World of Final Fantasy is a role-playing video game developed by Tose and Square Enix who also published it. It was released worldwide for PlayStation 4 and PlayStation Vita in October 2016, for Microsoft Windows in November 2017, and for Nintendo Switch and Xbox One in November 2018. Returning to a more traditional gameplay style from earlier Final Fantasy titles, it revolves around turn-based battles which utilize the series' recurring Active Time Battle system, augmented with a stacking mechanic where stacking allied characters and monsters affects stats and turn numbers. An enhanced edition, called World of Final Fantasy Maxima, was released on November 6, 2018, and has an avatar change mechanic to transform into a classic Final Fantasy character.
Lulu: The fayth are people who gave their lives to battle Sin. Yevon took their souls, willingly given from their still-living bodies. / Tidus: Huh? / Lulu: Now they live forever trapped in statues. But when a summoner beckons, the souls of the fayth emerge once again. That's what we call an aeon. / Tidus: All that in this room? S-So what's Yuna doing in there? / Wakka: She prays with all her heart for a way to defeat Sin.
Tidus: We're taking the same boat as Yuna, right? Why do we gotta wait here? / Wakka: Yuna came to this village ten years ago, when the last Calm started. [...] Since then, she's been like a little sister to me and Lulu. But she had the talent...she became an apprentice. Now, today, she leaves as a summoner. / Lulu: This is our journey. We should leave together.
Rikku: The pilgrimages have to stop! If they don't, and they get to Zanarkand...they might defeat Sin. Yunie could...but then she... Yunie will die, you know?! You know, don't you? Summoners journey to get the Final Aeon. Yuna told you, didn't she? With the Final Aeon, she can beat Sin. But then...but then... If she calls it, the Final Aeon's going to kill her! Even if she defeats Sin, it will kill Yunie too, you know! / Tidus: Was I the only one who didn't know...?
Yuna: I'll continue. I must. If I give up now...I could do anything I wanted to, and yet... Even if I was with you, I could never forget. / Tidus: I'll go with you. I'm your guardian. Unless I'm...fired? / Yuna: Stay with me until the end. Please. / Tidus: Not until the end... Always. / Yuna: Always, then.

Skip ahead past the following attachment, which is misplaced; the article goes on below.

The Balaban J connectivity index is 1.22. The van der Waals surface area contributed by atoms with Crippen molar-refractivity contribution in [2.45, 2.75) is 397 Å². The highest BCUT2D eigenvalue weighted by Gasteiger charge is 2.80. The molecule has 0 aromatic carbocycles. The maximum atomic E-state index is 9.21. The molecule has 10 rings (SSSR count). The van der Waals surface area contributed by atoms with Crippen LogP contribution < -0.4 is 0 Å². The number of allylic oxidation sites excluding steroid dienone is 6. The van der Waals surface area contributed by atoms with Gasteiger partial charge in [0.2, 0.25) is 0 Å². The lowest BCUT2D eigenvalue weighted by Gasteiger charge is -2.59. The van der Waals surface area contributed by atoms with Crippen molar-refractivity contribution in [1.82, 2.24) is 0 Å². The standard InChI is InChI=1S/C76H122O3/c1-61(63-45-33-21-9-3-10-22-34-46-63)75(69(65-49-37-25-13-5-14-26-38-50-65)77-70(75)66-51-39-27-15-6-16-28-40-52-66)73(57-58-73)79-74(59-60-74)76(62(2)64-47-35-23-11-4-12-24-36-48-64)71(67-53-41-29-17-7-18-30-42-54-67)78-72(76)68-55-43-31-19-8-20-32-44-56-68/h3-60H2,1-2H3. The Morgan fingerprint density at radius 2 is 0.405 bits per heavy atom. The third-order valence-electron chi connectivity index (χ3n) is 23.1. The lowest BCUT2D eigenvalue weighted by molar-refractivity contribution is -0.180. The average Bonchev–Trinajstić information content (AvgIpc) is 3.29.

Tidus: I give up. So what would an adult do, then? They know they can just throw away a summoner, then they can do whatever they like. You're right. I might not even have a chance. But no way am I gonna just stand here and let Yuna go. And what Auron said about there being a way... I think it's true. / Rikku: You'll think of something? / Tidus: I'll go ask Yunalesca. She's got to know something. / Rikku: You really think she'll help you? / Tidus: I don't know, but I have to try. This is my story. It'll go the way I want it...or I'll end it here. / Yuna: Wait. You say it's your story, but it's my story, too, you know? It would be so easy...to let my fate just carry me away...following this same path my whole life through. But I know...I can't. What I do, I do...with no regrets.
Tidus: We'll beat Yu Yevon. / Fayth: If you defeat Yu Yevon, it will end. Tell me, what do you know about Yu Yevon? / Tidus: He's what makes Sin come back! / Yuna: Sin is his armor. It protects him. / Fayth: Yu Yevon was once a summoner, long ago. He was peerless. Yet now he lives for one purpose: only to summon. [...] Even if you defeat[ed] Sin with the Final Summoning, Yu Yevon will live. Yu Yevon will join with the Final Aeon. He will transform it into a new Sin.
Tidus: Yuna, I have to go. I'm sorry I couldn't show you Zanarkand. Goodbye! / Wakka: Hey! / Rikku: We're gonna see you again...? / ... / Yuna: I love you.
Yuna [voiceover]: It all began when I saw this sphere of you. At least, it looked like you. I couldn't say for sure. I thought I might find more spheres like it if I joined the Gullwings. So I did. Oh, in case you're wondering, the Gullwings are sphere hunters, and sphere hunters are, well...this! We fly all over Spira. I'm really enjoying myself.
Shuyin: Lenne. We disappeared together, but when I awoke, I was alone. I looked for you for so long. While I wandered, I realized something: Spira hasn't really changed at all. Everyone's still fighting over nothing. Still dying like they used to. A thousand years have passed, and they can't leave the hatred behind. I'm through waiting. I'll fix it. This world continues to fail us, and what's worse, I failed to protect you. Vegnagun will make that all go away. And we'll fade together again, together. Help me do it, Lenne.
Shuyin: A thousand years, and this moment is all we get? / Lenne: This moment's enough. I don't need anything else. Just knowing how you feel is enough. Shuyin, let's end this. Let's go home. /Shuyin: Can we? / Lenne: That was all a thousand years ago. We've come too far to look back now. Rest, Shuyin. Rest with me. Let's go. I have a new song for you.
Fayth: You heard it, didn't you? You want to see him? / Yuna: Him? / Fayth: Yes. You want to walk together again? / Yuna: Yes! / Fayth: I can't promise anything, but we'll do what we can.
Yuna: Are you real? / Tidus: I think so. Do I pass? / Yuna: You're back. / Tidus: I am back. I'm home. / Yuna: Welcome home.
Yuna: Where's Maleficent? / Sora: Looks like she ran away. / ... / Sora: Umm, hey...if you're looking to pick sides, why don't you pick Leon's? They can always use help. / Yuna: Does this Leon have any treasure? / Donald: Yeah, lots of stuff! / Rikku: Perfect! /Paine: Come on. / Sora: Who ARE you? / Yuna: Oh, we're nothing worth mentioning. / Paine: Just three treasure fanatics.
|Wikimedia Commons has media related to Yuna .|